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Abstract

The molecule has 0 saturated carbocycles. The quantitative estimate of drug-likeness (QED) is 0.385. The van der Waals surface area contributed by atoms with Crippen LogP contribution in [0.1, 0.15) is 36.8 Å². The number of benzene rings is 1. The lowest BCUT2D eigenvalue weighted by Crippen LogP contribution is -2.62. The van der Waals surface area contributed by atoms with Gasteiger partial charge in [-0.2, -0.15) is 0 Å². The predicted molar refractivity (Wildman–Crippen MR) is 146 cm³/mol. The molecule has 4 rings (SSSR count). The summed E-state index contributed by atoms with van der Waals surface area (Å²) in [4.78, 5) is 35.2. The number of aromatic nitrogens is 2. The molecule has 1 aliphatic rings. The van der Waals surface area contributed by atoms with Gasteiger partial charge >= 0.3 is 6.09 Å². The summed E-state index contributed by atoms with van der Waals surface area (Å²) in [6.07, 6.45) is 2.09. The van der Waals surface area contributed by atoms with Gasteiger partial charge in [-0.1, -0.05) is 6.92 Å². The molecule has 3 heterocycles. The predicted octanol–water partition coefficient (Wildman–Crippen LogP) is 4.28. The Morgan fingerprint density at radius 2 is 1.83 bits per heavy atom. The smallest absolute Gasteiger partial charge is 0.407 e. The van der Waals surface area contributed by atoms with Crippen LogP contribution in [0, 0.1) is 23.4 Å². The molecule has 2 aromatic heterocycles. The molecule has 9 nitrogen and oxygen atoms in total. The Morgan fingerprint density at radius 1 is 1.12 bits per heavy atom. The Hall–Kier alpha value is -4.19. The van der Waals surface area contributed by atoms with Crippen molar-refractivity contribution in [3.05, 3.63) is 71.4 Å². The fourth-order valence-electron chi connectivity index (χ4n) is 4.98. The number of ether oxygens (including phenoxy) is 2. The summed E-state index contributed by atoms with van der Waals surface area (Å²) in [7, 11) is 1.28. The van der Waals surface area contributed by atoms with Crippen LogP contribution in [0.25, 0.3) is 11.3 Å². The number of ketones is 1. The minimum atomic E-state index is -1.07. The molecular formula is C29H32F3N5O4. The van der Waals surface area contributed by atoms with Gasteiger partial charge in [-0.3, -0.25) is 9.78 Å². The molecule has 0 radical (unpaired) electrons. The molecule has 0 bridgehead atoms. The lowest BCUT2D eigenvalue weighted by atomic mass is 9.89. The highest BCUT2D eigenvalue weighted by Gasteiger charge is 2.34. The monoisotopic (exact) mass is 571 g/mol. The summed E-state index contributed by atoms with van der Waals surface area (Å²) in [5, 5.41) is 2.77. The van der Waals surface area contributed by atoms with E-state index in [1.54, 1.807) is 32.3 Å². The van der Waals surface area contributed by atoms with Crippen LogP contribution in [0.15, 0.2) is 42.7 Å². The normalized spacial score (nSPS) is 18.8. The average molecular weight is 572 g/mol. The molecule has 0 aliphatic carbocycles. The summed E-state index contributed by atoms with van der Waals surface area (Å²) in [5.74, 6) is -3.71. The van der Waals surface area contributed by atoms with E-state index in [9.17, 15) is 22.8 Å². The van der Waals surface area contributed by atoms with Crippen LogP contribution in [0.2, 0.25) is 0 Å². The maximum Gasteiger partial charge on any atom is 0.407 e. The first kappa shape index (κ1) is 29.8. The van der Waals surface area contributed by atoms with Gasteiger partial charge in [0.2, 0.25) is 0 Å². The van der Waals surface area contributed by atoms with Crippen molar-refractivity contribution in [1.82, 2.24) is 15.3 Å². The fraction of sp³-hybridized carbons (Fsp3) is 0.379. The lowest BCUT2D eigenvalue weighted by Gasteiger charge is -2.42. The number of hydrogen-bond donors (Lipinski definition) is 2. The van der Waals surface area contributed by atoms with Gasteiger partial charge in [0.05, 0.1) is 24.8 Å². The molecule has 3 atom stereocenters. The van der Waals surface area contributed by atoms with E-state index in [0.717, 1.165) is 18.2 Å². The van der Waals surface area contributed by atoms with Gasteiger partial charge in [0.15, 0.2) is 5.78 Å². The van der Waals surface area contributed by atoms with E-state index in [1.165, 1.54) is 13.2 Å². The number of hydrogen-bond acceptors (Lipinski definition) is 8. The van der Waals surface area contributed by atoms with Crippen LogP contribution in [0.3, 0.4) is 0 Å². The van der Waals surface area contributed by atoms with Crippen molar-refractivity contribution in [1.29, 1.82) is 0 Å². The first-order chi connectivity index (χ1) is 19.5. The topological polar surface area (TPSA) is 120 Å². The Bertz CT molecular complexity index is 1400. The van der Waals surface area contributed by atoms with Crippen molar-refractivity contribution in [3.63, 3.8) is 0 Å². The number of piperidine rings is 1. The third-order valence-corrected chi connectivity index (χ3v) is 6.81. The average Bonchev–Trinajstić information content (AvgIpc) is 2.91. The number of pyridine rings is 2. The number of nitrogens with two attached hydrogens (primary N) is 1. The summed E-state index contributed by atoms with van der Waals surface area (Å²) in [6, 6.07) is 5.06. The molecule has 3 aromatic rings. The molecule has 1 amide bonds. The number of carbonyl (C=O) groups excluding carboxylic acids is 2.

This paper focuses on rural marketing in Africa. A case study of fish mar­keting was undertaken in Nigeria in I 982. An analysis of the socio-economic profile of the respondents studied indicated that women rather than men were involved in marketing. However, there was a family linkage in the fishery industry in that the women often obtained supplies of fresh fish from their husbands who were often fishermen. This reduced possible collusive activities on the part of the middlemen, implying that the system was relatively efficient, particularly in economic terms. An analysis of marketing margins indicated that frozen fish marketing, which had refrigerated facilities at the producer and wholesale levels, was technically more efficient than fresh fish marketing which did not have these facilities and was less well organized. The main implication of the Nigerian case study for Africa is that rural market development centres on adequate provision of infrastructural facilities for storage, processing, transportation etc

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